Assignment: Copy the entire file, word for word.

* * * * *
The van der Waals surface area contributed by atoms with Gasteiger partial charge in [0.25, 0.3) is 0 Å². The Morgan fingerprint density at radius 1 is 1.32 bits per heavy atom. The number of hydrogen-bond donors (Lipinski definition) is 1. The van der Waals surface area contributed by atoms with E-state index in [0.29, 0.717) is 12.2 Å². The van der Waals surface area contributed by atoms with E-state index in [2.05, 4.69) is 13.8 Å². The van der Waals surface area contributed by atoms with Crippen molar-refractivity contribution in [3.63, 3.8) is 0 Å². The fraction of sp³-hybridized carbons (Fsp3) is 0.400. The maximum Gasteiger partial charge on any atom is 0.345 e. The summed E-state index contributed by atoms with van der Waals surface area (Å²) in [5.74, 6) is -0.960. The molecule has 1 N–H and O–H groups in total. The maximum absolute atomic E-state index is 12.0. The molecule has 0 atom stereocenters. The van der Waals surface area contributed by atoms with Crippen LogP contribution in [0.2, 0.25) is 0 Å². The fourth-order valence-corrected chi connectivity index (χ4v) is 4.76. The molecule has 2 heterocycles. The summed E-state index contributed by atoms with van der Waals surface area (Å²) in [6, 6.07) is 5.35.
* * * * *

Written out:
The van der Waals surface area contributed by atoms with Gasteiger partial charge in [0.25, 0.3) is 0 Å². The Morgan fingerprint density at radius 1 is 1.32 bits per heavy atom. The number of hydrogen-bond donors (Lipinski definition) is 1. The van der Waals surface area contributed by atoms with E-state index in [0.29, 0.717) is 12.2 Å². The van der Waals surface area contributed by atoms with E-state index in [2.05, 4.69) is 13.8 Å². The van der Waals surface area contributed by atoms with Crippen molar-refractivity contribution in [3.63, 3.8) is 0 Å². The fraction of sp³-hybridized carbons (Fsp3) is 0.400. The maximum Gasteiger partial charge on any atom is 0.345 e. The summed E-state index contributed by atoms with van der Waals surface area (Å²) in [5.74, 6) is -0.960. The molecule has 1 N–H and O–H groups in total. The maximum absolute atomic E-state index is 12.0. The molecule has 0 atom stereocenters. The van der Waals surface area contributed by atoms with Crippen LogP contribution in [0.2, 0.25) is 0 Å². The fourth-order valence-corrected chi connectivity index (χ4v) is 4.76. The molecule has 2 heterocycles. The summed E-state index contributed by atoms with van der Waals surface area (Å²) in [6, 6.07) is 5.35.